Count me in! Yeah, they had a reputation for being strict. You always have to walk a fine line between discipline and abuse though. I admit that when I was in middle school (and a little more mature than many of my counterparts :roll: ) I wouldn't mind an installment of the old-school Catholic disciplinary system :lol:
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Re: Catholic Schools

Postby billybud » Wed Apr 21, 2010 5:46 pm

Parris Island's normal behaviour towards "boots" in 1964 and 1965 would be considered abuse today. It is a moving target.

Yes, there was discipline...some of which could be corporal. I had to stand on tip toes, keeping my nose in a drawn circle on a blackboard. The calves start burning, shaking, cramping. We also had to stand with a couple of books in each hand, with arms outstretched to the side. The books got heavier, the arms trembled, we looked like those guys straining and suffering in strongest man competitions.

I was rapped across the knuckles a few times with a pointer, but nothing really serious. And the worst punishment? Washing windows on weekends for those who were continued miscreants.
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Re: Catholic Schools

Postby donovan » Wed Apr 21, 2010 6:51 pm

billybud wrote:Parris Island's normal behaviour towards "boots" in 1964 and 1965 would be considered abuse today. It is a moving target.

Yes, there was discipline...some of which could be corporal. I had to stand on tip toes, keeping my nose in a drawn circle on a blackboard. The calves start burning, shaking, cramping. We also had to stand with a couple of books in each hand, with arms outstretched to the side. The books got heavier, the arms trembled, we looked like those guys straining and suffering in strongest man competitions.

I was rapped across the knuckles a few times with a pointer, but nothing really serious. And the worst punishment? Washing windows on weekends for those who were continued miscreants.


...and among your other talents, I now believe you are a trained expert window washer.......
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Re: Catholic Schools

Postby Spence » Wed Apr 21, 2010 8:28 pm

billybud wrote:Parris Island's normal behaviour towards "boots" in 1964 and 1965 would be considered abuse today. It is a moving target.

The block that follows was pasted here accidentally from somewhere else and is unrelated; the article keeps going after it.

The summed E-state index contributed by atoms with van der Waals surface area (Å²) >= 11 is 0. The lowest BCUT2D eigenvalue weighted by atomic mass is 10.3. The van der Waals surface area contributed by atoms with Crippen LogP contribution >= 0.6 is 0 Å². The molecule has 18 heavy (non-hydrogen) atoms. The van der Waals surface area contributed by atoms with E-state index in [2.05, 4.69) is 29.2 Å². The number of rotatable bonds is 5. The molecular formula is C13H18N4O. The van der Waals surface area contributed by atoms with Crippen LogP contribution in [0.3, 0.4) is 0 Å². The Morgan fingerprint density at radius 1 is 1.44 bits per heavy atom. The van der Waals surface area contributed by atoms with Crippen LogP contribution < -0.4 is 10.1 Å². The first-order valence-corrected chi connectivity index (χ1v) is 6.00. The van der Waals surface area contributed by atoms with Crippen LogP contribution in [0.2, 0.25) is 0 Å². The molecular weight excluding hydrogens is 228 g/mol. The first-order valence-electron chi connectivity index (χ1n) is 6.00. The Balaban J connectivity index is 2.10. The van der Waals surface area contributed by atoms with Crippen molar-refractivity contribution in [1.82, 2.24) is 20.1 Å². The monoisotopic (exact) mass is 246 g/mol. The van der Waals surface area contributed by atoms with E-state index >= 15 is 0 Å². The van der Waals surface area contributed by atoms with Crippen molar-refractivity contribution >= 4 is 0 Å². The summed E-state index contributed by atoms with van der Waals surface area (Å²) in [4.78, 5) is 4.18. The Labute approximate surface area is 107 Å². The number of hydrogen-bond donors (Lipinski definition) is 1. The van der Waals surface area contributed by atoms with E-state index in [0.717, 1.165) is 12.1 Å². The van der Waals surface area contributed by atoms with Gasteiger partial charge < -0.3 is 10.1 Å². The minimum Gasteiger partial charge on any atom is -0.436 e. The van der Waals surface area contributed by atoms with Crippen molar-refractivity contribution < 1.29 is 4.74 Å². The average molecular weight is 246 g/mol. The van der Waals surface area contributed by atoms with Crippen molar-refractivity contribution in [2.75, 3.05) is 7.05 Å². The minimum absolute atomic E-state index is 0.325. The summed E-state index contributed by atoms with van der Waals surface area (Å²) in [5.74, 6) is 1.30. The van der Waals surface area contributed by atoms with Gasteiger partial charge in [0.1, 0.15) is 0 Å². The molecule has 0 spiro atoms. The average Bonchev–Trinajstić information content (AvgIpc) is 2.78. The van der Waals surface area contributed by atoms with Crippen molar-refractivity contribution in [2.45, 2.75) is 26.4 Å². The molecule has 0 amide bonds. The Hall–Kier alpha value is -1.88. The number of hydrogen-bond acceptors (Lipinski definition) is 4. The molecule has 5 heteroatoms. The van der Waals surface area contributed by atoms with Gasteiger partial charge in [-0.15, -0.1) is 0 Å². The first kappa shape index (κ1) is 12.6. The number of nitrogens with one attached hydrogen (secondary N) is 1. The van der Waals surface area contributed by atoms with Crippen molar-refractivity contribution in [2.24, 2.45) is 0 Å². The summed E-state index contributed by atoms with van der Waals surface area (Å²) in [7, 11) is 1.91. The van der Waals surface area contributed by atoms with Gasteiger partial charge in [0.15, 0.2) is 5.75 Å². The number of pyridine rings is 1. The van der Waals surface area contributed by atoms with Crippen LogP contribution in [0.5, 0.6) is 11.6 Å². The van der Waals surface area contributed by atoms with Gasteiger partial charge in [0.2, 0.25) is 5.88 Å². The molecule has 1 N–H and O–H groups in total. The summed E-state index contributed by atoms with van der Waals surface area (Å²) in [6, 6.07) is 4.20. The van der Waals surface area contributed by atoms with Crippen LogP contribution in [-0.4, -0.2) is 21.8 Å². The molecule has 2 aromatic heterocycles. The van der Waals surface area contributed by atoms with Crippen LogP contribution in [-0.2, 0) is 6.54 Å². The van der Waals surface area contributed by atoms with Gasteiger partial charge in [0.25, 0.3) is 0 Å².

Yes, there was discipline...some of which could be corporal. I had to stand on tip toes, keeping my nose in a drawn circle on a blackboard. The calves start burning, shaking, cramping. We also had to stand with a couple of books in each hand, with arms outstretched to the side. The books got heavier, the arms trembled, we looked like those guys straining and suffering in strongest man competitions.

I was rapped across the knuckles a few times with a pointer, but nothing really serious. And the worst punishment? Washing windows on weekends for those who were continued miscreants.


We did all of that too. Did you ever have to "sit" in the chair that wasn't there? I hated that almost as bad as having the books in my outstretched hands. That one was murder - no matter what size books they used - time meant more then weight. I much rather get the "board of education" and get it over with. :lol:
"History doesn't always repeat itself but it often rhymes." - Mark Twain

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Re: Catholic Schools

Postby donovan » Wed Apr 21, 2010 9:45 pm

"No matter what you do, please...please do not call my parents."
As I age it is hard to tell if I am inspired by reasoned passion or arthritic knees; most likely it is arthritic reasoning.

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Re: Catholic Schools

Postby Spence » Wed Apr 21, 2010 10:53 pm

donovan wrote:"No matter what you do, please...please do not call my parents."



Been there, done that. :lol:
"History doesn't always repeat itself but it often rhymes." - Mark Twain

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Re: Catholic Schools

Postby Derek » Thu Apr 22, 2010 9:34 pm

billybud wrote:Parris Island's normal behaviour towards "boots" in 1964 and 1965 would be considered abuse today. It is a moving target.

Yes, there was discipline...some of which could be corporal. I had to stand on tip toes, keeping my nose in a drawn circle on a blackboard. The calves start burning, shaking, cramping. We also had to stand with a couple of books in each hand, with arms outstretched to the side. The books got heavier, the arms trembled, we looked like those guys straining and suffering in strongest man competitions.

I was rapped across the knuckles a few times with a pointer, but nothing really serious. And the worst punishment? Washing windows on weekends for those who were continued miscreants.